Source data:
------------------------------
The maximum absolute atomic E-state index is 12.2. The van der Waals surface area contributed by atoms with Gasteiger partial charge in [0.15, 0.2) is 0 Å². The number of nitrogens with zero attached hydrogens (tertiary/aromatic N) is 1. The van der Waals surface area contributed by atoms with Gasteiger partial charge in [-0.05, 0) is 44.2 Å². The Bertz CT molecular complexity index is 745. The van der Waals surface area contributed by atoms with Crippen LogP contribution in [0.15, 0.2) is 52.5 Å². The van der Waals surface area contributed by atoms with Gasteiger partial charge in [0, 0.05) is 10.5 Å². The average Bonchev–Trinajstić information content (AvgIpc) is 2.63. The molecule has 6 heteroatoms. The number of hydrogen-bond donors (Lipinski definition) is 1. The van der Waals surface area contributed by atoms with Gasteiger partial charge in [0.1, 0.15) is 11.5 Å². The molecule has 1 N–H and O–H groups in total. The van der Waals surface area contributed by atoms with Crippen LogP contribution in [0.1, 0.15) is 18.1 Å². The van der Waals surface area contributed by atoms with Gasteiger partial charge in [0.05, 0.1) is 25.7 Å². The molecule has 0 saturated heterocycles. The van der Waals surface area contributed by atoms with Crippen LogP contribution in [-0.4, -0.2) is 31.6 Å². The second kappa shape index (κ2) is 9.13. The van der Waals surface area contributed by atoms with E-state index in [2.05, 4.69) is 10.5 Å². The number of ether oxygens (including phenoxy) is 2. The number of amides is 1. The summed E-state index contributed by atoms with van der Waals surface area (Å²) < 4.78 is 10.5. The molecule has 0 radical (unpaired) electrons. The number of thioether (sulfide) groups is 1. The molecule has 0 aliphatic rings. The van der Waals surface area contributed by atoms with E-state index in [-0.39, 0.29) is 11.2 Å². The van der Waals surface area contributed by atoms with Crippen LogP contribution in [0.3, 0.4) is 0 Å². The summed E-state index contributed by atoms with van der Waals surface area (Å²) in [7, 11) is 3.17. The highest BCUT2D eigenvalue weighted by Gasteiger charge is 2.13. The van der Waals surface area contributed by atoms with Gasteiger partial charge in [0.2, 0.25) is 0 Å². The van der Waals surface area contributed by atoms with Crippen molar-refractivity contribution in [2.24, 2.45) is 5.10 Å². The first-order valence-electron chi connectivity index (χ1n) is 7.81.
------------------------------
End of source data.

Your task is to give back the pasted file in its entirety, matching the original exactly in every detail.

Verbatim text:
The maximum absolute atomic E-state index is 12.2. The van der Waals surface area contributed by atoms with Gasteiger partial charge in [0.15, 0.2) is 0 Å². The number of nitrogens with zero attached hydrogens (tertiary/aromatic N) is 1. The van der Waals surface area contributed by atoms with Gasteiger partial charge in [-0.05, 0) is 44.2 Å². The Bertz CT molecular complexity index is 745. The van der Waals surface area contributed by atoms with Crippen LogP contribution in [0.15, 0.2) is 52.5 Å². The van der Waals surface area contributed by atoms with Gasteiger partial charge in [0, 0.05) is 10.5 Å². The average Bonchev–Trinajstić information content (AvgIpc) is 2.63. The molecule has 6 heteroatoms. The number of hydrogen-bond donors (Lipinski definition) is 1. The van der Waals surface area contributed by atoms with Gasteiger partial charge in [0.1, 0.15) is 11.5 Å². The molecule has 1 N–H and O–H groups in total. The van der Waals surface area contributed by atoms with Crippen LogP contribution in [0.1, 0.15) is 18.1 Å². The van der Waals surface area contributed by atoms with Gasteiger partial charge in [0.05, 0.1) is 25.7 Å². The molecule has 0 saturated heterocycles. The van der Waals surface area contributed by atoms with Crippen LogP contribution in [-0.4, -0.2) is 31.6 Å². The second kappa shape index (κ2) is 9.13. The van der Waals surface area contributed by atoms with E-state index in [2.05, 4.69) is 10.5 Å². The number of ether oxygens (including phenoxy) is 2. The number of amides is 1. The summed E-state index contributed by atoms with van der Waals surface area (Å²) < 4.78 is 10.5. The molecule has 0 radical (unpaired) electrons. The number of thioether (sulfide) groups is 1. The molecule has 0 aliphatic rings. The van der Waals surface area contributed by atoms with E-state index in [-0.39, 0.29) is 11.2 Å². The van der Waals surface area contributed by atoms with Crippen LogP contribution in [0.3, 0.4) is 0 Å². The summed E-state index contributed by atoms with van der Waals surface area (Å²) in [7, 11) is 3.17. The highest BCUT2D eigenvalue weighted by Gasteiger charge is 2.13. The van der Waals surface area contributed by atoms with Gasteiger partial charge in [0.2, 0.25) is 0 Å². The van der Waals surface area contributed by atoms with Crippen molar-refractivity contribution in [2.24, 2.45) is 5.10 Å². The first-order valence-electron chi connectivity index (χ1n) is 7.81.